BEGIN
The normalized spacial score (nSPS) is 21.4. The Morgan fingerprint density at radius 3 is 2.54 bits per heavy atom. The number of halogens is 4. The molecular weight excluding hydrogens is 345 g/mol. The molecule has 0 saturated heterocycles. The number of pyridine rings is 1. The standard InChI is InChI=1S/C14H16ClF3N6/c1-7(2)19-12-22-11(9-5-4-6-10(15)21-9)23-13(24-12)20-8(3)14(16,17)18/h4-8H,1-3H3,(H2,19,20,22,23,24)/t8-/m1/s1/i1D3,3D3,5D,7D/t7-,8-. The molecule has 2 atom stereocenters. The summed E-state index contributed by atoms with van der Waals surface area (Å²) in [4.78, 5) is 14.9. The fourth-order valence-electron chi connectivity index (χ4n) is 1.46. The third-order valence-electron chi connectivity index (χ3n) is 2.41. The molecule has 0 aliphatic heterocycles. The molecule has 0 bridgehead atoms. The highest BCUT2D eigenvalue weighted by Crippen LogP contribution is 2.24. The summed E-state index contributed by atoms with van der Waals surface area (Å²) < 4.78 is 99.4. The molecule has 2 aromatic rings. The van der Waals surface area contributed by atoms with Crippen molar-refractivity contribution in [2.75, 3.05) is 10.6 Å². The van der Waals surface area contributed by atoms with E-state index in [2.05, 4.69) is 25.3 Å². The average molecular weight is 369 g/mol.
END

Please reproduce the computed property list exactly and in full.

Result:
The normalized spacial score (nSPS) is 21.4. The Morgan fingerprint density at radius 3 is 2.54 bits per heavy atom. The number of halogens is 4. The molecular weight excluding hydrogens is 345 g/mol. The molecule has 0 saturated heterocycles. The number of pyridine rings is 1. The standard InChI is InChI=1S/C14H16ClF3N6/c1-7(2)19-12-22-11(9-5-4-6-10(15)21-9)23-13(24-12)20-8(3)14(16,17)18/h4-8H,1-3H3,(H2,19,20,22,23,24)/t8-/m1/s1/i1D3,3D3,5D,7D/t7-,8-. The molecule has 2 atom stereocenters. The summed E-state index contributed by atoms with van der Waals surface area (Å²) in [4.78, 5) is 14.9. The fourth-order valence-electron chi connectivity index (χ4n) is 1.46. The third-order valence-electron chi connectivity index (χ3n) is 2.41. The molecule has 0 aliphatic heterocycles. The molecule has 0 bridgehead atoms. The highest BCUT2D eigenvalue weighted by Crippen LogP contribution is 2.24. The summed E-state index contributed by atoms with van der Waals surface area (Å²) < 4.78 is 99.4. The molecule has 2 aromatic rings. The van der Waals surface area contributed by atoms with Crippen molar-refractivity contribution in [2.75, 3.05) is 10.6 Å². The van der Waals surface area contributed by atoms with E-state index in [2.05, 4.69) is 25.3 Å². The average molecular weight is 369 g/mol.